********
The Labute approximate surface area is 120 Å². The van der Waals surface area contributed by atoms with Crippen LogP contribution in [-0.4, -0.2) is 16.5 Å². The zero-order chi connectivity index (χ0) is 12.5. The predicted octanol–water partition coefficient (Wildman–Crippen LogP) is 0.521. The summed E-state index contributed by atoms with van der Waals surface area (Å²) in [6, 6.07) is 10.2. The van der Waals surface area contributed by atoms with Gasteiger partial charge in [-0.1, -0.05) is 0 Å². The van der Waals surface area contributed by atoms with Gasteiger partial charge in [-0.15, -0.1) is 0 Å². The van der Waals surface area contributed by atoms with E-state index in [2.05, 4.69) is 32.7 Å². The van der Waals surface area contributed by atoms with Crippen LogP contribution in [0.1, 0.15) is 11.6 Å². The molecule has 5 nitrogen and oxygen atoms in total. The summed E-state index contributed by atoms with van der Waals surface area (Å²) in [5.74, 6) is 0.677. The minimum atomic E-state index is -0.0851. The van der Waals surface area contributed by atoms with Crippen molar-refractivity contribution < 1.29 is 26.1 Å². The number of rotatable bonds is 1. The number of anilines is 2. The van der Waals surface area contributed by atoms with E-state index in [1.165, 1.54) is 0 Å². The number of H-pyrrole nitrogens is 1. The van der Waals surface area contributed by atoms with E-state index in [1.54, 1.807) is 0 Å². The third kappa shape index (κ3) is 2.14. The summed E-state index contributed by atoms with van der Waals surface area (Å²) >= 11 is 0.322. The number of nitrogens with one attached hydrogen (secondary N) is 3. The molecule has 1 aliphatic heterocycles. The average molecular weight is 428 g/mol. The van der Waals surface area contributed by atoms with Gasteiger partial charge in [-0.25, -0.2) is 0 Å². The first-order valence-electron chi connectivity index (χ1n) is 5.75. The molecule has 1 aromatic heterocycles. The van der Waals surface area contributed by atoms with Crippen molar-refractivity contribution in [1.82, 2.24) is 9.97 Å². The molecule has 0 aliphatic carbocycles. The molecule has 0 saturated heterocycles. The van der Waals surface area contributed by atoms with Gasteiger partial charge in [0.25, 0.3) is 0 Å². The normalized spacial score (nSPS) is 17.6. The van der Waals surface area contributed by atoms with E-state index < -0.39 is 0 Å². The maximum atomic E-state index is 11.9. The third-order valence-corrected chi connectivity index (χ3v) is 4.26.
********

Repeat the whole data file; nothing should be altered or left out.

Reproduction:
The Labute approximate surface area is 120 Å². The van der Waals surface area contributed by atoms with Crippen LogP contribution in [-0.4, -0.2) is 16.5 Å². The zero-order chi connectivity index (χ0) is 12.5. The predicted octanol–water partition coefficient (Wildman–Crippen LogP) is 0.521. The summed E-state index contributed by atoms with van der Waals surface area (Å²) in [6, 6.07) is 10.2. The van der Waals surface area contributed by atoms with Gasteiger partial charge in [-0.1, -0.05) is 0 Å². The van der Waals surface area contributed by atoms with Gasteiger partial charge in [-0.15, -0.1) is 0 Å². The van der Waals surface area contributed by atoms with E-state index in [2.05, 4.69) is 32.7 Å². The van der Waals surface area contributed by atoms with Crippen LogP contribution in [0.1, 0.15) is 11.6 Å². The molecule has 5 nitrogen and oxygen atoms in total. The summed E-state index contributed by atoms with van der Waals surface area (Å²) in [5.74, 6) is 0.677. The minimum atomic E-state index is -0.0851. The van der Waals surface area contributed by atoms with Crippen molar-refractivity contribution < 1.29 is 26.1 Å². The number of rotatable bonds is 1. The number of anilines is 2. The van der Waals surface area contributed by atoms with E-state index in [1.165, 1.54) is 0 Å². The number of H-pyrrole nitrogens is 1. The van der Waals surface area contributed by atoms with E-state index in [1.54, 1.807) is 0 Å². The third kappa shape index (κ3) is 2.14. The summed E-state index contributed by atoms with van der Waals surface area (Å²) >= 11 is 0.322. The number of nitrogens with one attached hydrogen (secondary N) is 3. The molecule has 1 aliphatic heterocycles. The average molecular weight is 428 g/mol. The van der Waals surface area contributed by atoms with Gasteiger partial charge in [-0.25, -0.2) is 0 Å². The first-order valence-electron chi connectivity index (χ1n) is 5.75. The molecule has 1 aromatic heterocycles. The van der Waals surface area contributed by atoms with Crippen molar-refractivity contribution in [1.82, 2.24) is 9.97 Å². The molecule has 0 aliphatic carbocycles. The molecule has 0 saturated heterocycles. The van der Waals surface area contributed by atoms with Gasteiger partial charge in [0.25, 0.3) is 0 Å². The normalized spacial score (nSPS) is 17.6. The van der Waals surface area contributed by atoms with E-state index < -0.39 is 0 Å². The maximum atomic E-state index is 11.9. The third-order valence-corrected chi connectivity index (χ3v) is 4.26.